The Fort Gordon sergeant witnessed the birth of his second child through a sketchy Skype connection, 13 time zones and 6,785 miles away at an outpost in South Korea.
When Aldrich returned, Molly was 10 months old and he had missed many of her milestones, including her first tooth, her first word and the first time she sat up on her own.
Aldrich made it home three weeks before Molly started walking. Five seconds into holding her, she cried for her mother.
“I was playing catch-up,” said Aldrich, who tried to familiarize his daughter with his voice and appearance through regular video chats. “She knew my face, but she had no idea who I was at first. It was extremely hard to swallow.”
For a year at a time, soldiers such as Aldrich navigate minefields and duck bullets, endure tedium inside barbed-wired outposts and hold together long-distance relationships from remote locations in East Asia. And going home doesn’t necessarily mean everything is now OK.
Once soldiers arrive home, military data show that traffic accidents, alcohol abuse, drug addiction and failed marriages typically rise. Three to six months later, as the joy of return subsides, deep-seated emotional or psychological problems can begin to show.
Soldiers must reconnect with children, adjust to more independent spouses and dial back the hypervigilance that served them in combat. To ease the transition, Fort Gordon offers counseling, high-adventure trips and “strong bond” events to reach families affected by post-traumatic stress.
The problem, though, is sometimes soldiers’ pride keeps them from reaching out. Since 2009, divorce among military couples has increased 31 percent, suicide rates have soared to an all-time high of 3.5 percent and more than 4,420 veterans have died in noncombat motor vehicle crashes, according to the Department of Defense.
“What we do is extremely difficult, and there certainly are casualties of that,” said Lt. Col. Mark E. Thompson, the chaplain for the 35th Signal Brigade at Fort Gordon. “Each family does not have a happy ending.”
Thompson described reintegration as an “ongoing struggle,” with Army posts around the world employing a wide range of services to save a soldier after he returns.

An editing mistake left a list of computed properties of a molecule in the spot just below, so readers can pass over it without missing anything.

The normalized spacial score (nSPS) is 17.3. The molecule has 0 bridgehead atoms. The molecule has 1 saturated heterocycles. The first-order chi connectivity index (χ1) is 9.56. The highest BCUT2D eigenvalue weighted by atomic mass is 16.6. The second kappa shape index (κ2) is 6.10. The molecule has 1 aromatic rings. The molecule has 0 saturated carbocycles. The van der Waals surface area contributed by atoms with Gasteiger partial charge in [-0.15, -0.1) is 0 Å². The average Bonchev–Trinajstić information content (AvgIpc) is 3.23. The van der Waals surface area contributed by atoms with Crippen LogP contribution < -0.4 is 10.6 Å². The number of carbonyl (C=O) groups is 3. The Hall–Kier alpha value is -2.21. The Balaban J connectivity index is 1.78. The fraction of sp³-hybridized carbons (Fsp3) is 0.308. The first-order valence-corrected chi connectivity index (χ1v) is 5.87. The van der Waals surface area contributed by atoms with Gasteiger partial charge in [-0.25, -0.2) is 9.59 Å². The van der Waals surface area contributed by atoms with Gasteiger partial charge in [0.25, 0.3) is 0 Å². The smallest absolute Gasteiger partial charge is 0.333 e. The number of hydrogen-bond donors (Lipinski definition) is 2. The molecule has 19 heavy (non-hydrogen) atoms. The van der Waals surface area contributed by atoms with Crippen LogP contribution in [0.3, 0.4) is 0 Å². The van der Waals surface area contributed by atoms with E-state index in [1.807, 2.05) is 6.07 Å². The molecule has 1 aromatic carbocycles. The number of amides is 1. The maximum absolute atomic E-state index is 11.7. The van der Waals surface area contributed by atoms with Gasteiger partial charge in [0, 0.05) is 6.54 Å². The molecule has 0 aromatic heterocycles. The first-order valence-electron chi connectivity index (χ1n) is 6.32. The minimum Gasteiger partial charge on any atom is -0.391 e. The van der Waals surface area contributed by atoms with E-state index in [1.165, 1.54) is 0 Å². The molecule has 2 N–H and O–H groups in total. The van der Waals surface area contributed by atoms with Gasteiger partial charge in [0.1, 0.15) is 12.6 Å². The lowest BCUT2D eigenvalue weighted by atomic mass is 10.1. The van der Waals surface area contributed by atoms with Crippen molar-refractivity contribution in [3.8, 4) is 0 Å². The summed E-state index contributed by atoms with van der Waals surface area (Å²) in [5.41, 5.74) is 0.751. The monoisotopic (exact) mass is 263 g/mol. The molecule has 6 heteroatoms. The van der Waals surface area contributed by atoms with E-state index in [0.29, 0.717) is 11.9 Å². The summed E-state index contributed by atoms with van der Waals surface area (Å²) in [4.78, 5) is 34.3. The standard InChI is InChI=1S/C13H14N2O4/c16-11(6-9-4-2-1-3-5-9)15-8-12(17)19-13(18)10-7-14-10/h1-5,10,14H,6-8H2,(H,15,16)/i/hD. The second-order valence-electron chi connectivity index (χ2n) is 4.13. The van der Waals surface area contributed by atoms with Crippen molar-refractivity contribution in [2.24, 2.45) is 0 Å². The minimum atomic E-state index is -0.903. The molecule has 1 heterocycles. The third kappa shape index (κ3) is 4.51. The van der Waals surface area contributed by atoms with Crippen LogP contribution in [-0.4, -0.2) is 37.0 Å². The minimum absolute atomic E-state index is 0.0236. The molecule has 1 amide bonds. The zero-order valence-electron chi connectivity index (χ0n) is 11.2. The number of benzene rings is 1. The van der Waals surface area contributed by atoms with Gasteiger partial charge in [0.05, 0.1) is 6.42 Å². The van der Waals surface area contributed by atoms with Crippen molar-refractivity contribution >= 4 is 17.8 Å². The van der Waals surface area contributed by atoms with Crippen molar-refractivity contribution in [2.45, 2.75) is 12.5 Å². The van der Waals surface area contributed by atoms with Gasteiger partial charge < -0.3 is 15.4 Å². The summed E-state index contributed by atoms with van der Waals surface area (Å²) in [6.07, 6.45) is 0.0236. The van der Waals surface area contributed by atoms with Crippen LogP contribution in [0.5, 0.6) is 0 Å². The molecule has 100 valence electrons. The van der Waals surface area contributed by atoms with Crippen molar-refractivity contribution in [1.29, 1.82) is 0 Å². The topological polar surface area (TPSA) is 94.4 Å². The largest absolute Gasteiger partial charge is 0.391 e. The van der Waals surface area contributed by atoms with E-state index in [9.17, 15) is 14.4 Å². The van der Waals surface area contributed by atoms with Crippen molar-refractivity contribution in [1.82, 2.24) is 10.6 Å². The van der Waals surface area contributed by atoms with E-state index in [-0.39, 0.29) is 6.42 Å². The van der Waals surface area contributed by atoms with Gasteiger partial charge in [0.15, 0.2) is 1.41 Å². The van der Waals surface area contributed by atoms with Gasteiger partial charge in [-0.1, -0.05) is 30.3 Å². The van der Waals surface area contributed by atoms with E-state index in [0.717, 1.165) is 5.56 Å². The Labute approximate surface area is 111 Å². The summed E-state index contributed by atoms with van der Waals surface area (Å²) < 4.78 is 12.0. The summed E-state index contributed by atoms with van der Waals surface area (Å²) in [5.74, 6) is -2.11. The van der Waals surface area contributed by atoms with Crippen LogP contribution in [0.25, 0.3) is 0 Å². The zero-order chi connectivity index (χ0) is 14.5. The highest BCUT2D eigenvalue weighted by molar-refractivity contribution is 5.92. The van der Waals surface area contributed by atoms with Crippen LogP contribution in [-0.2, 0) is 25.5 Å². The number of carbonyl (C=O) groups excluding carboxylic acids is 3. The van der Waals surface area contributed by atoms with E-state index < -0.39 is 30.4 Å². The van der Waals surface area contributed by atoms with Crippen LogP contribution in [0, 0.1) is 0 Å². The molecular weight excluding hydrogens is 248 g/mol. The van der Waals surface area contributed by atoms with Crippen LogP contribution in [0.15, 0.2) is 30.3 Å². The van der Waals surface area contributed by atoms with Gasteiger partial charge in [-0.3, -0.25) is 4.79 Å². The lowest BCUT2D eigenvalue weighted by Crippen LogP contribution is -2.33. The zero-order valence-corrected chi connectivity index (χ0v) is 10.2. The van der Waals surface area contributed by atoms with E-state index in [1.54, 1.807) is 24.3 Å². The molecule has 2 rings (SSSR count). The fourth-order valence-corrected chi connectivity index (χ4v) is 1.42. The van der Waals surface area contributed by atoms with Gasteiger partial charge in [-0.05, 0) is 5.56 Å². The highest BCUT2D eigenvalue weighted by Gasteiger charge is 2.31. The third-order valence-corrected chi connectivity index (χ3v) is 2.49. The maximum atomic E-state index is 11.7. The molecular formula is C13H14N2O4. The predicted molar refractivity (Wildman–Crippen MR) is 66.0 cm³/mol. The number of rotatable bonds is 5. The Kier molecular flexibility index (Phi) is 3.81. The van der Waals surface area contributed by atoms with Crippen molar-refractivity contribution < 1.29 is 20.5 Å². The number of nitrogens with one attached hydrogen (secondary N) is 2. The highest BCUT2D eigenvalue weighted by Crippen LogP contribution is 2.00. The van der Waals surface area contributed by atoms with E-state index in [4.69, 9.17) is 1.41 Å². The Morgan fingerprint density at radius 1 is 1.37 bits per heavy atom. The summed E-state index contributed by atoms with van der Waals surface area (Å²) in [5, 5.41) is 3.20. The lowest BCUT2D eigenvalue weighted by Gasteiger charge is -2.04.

Many events are scheduled during the day, at a time when spouses and children can’t get away from work and school, said Capt. Chris Weinrich, the chaplain for the 447th Signal Battalion at Fort Gordon.
“We live in a busy society and … that is OK,” he said. “Even if everyone cannot come to every event, chaplains are constantly reaching out through personal visits and social media pages to make sure everyone is accounted for and overall morale remains high.”
Among the more popular programs at Fort Gordon, Weinrich said, is Warrior Adventure Quest, in which units whitewater raft, repel and play paintball together to mimic the rush they experienced overseas and blow off any pent-up aggression they might have brought home.
The Aldrich family relies more on building trust by using social media and one-on-one talks to stay in close communication before, during and after deployment.
The approach is at the core of the strong bond events Thompson coordinates in cities across the Southeast to help families learn how to cope with deployment, including the return. The skills taught include managing a healthy diet, dropping the vulgar language picked up during war and not undermining the value of their spouses and children, who took on new routines and made major life decisions while soldiers were away.
“Momma’s been in charge of everything for the past year,” Thompson said. “You cannot walk in and start demanding things.”
Thompson said soldiers play an equal role in the transition process and must realize they need to continue to let the spouse manage the household.
Aldrich had experience in coming home to a child when he returned the second time. Aldrich first deployed in 2009 to the Middle East, when his oldest child, Shay, was 4.
“You become two separate people,” his wife, Laura Hardy Aldrich, said of the deployments. “While overseas, he was concerned about the safety of his unit, while I was in full-time mommy mode. It’s hard to break free from that mind-set.”
She said her husband tried to make up for lost time immediately, making “no complaints” and being cautious not to “overstep his boundaries.” He took on small tasks at first, such as doing household chores, paying the bills and cooking meals. Then, he graduated into restoring the romance with his wife and taking a more involved role in the children’s lives.
“I took it one step at a time,” Brandon Aldrich said. “I did not rush into anything.”
Two days after coming home the second time, the Skype sessions finally set in and Molly was “daddy’s little girl.” Brandon had learned her cries – high-pitched meant she was uncomfortable and whining was code for tired – and Molly clung to her father.
The family said the process took an “open mind, some patience and a good sense of humor.”
“It’s very easy for families to fall apart,” Laura Aldrich said. “Get help. Go on dates.”
Thompson said each soldier is provided with 12 free visits to a clinical psychiatrist of his or her choice through the underused Military One Source program. The chaplain said that while the service will not eliminate all anxiety, it can go a long way in preventing “some pretty serious consequences.”
“We always try to let people understand there is nothing wrong with asking for help, because nobody that deploys doesn’t change,” Thompson said. “Everybody is affected. Everybody comes back different.”